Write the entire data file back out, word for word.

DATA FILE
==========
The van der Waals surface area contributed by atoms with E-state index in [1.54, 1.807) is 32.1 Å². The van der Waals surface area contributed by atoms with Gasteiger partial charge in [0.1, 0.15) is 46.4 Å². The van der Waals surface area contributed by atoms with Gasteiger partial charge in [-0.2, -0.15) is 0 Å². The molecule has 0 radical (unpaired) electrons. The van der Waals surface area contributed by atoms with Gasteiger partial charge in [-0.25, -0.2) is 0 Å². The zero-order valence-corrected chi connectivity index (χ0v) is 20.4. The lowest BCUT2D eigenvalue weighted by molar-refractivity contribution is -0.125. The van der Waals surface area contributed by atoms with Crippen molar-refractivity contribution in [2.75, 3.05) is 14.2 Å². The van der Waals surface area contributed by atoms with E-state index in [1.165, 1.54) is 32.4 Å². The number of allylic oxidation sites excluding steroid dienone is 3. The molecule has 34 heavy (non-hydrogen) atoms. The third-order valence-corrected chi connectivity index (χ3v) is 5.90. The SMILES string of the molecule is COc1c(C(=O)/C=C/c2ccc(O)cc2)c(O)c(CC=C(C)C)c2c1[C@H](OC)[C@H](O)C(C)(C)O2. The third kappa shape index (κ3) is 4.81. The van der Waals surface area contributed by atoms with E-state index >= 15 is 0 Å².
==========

The van der Waals surface area contributed by atoms with E-state index in [1.54, 1.807) is 32.1 Å². The van der Waals surface area contributed by atoms with Gasteiger partial charge in [0.1, 0.15) is 46.4 Å². The van der Waals surface area contributed by atoms with Gasteiger partial charge in [-0.2, -0.15) is 0 Å². The molecule has 0 radical (unpaired) electrons. The van der Waals surface area contributed by atoms with Gasteiger partial charge in [-0.25, -0.2) is 0 Å². The zero-order valence-corrected chi connectivity index (χ0v) is 20.4. The lowest BCUT2D eigenvalue weighted by molar-refractivity contribution is -0.125. The van der Waals surface area contributed by atoms with Crippen molar-refractivity contribution in [2.75, 3.05) is 14.2 Å². The van der Waals surface area contributed by atoms with E-state index in [1.165, 1.54) is 32.4 Å². The number of allylic oxidation sites excluding steroid dienone is 3. The molecule has 34 heavy (non-hydrogen) atoms. The third-order valence-corrected chi connectivity index (χ3v) is 5.90. The SMILES string of the molecule is COc1c(C(=O)/C=C/c2ccc(O)cc2)c(O)c(CC=C(C)C)c2c1[C@H](OC)[C@H](O)C(C)(C)O2. The third kappa shape index (κ3) is 4.81. The van der Waals surface area contributed by atoms with E-state index >= 15 is 0 Å².